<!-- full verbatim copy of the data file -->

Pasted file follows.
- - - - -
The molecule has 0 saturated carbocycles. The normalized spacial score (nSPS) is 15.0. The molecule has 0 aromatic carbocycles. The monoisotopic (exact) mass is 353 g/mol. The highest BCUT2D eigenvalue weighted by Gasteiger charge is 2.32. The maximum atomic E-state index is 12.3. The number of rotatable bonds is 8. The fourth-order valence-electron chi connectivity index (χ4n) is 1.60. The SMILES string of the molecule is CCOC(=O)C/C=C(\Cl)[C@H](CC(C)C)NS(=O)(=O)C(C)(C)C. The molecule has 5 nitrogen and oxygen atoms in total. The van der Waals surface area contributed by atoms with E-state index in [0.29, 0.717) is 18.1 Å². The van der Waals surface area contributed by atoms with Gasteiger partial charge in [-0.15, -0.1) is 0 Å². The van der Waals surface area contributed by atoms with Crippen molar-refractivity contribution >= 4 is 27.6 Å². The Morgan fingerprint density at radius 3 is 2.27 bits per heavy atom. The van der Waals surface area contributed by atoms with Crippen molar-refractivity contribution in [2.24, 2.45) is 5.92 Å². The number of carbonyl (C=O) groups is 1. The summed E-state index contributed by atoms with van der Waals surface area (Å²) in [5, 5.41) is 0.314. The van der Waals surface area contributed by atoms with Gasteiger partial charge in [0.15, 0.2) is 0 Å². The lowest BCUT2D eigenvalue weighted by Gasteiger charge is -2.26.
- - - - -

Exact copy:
The molecule has 0 saturated carbocycles. The normalized spacial score (nSPS) is 15.0. The molecule has 0 aromatic carbocycles. The monoisotopic (exact) mass is 353 g/mol. The highest BCUT2D eigenvalue weighted by Gasteiger charge is 2.32. The maximum atomic E-state index is 12.3. The number of rotatable bonds is 8. The fourth-order valence-electron chi connectivity index (χ4n) is 1.60. The SMILES string of the molecule is CCOC(=O)C/C=C(\Cl)[C@H](CC(C)C)NS(=O)(=O)C(C)(C)C. The molecule has 5 nitrogen and oxygen atoms in total. The van der Waals surface area contributed by atoms with E-state index in [0.29, 0.717) is 18.1 Å². The van der Waals surface area contributed by atoms with Gasteiger partial charge in [-0.15, -0.1) is 0 Å². The van der Waals surface area contributed by atoms with Crippen molar-refractivity contribution >= 4 is 27.6 Å². The Morgan fingerprint density at radius 3 is 2.27 bits per heavy atom. The van der Waals surface area contributed by atoms with Crippen molar-refractivity contribution in [2.24, 2.45) is 5.92 Å². The number of carbonyl (C=O) groups is 1. The summed E-state index contributed by atoms with van der Waals surface area (Å²) in [5, 5.41) is 0.314. The van der Waals surface area contributed by atoms with Gasteiger partial charge in [0.15, 0.2) is 0 Å². The lowest BCUT2D eigenvalue weighted by Gasteiger charge is -2.26.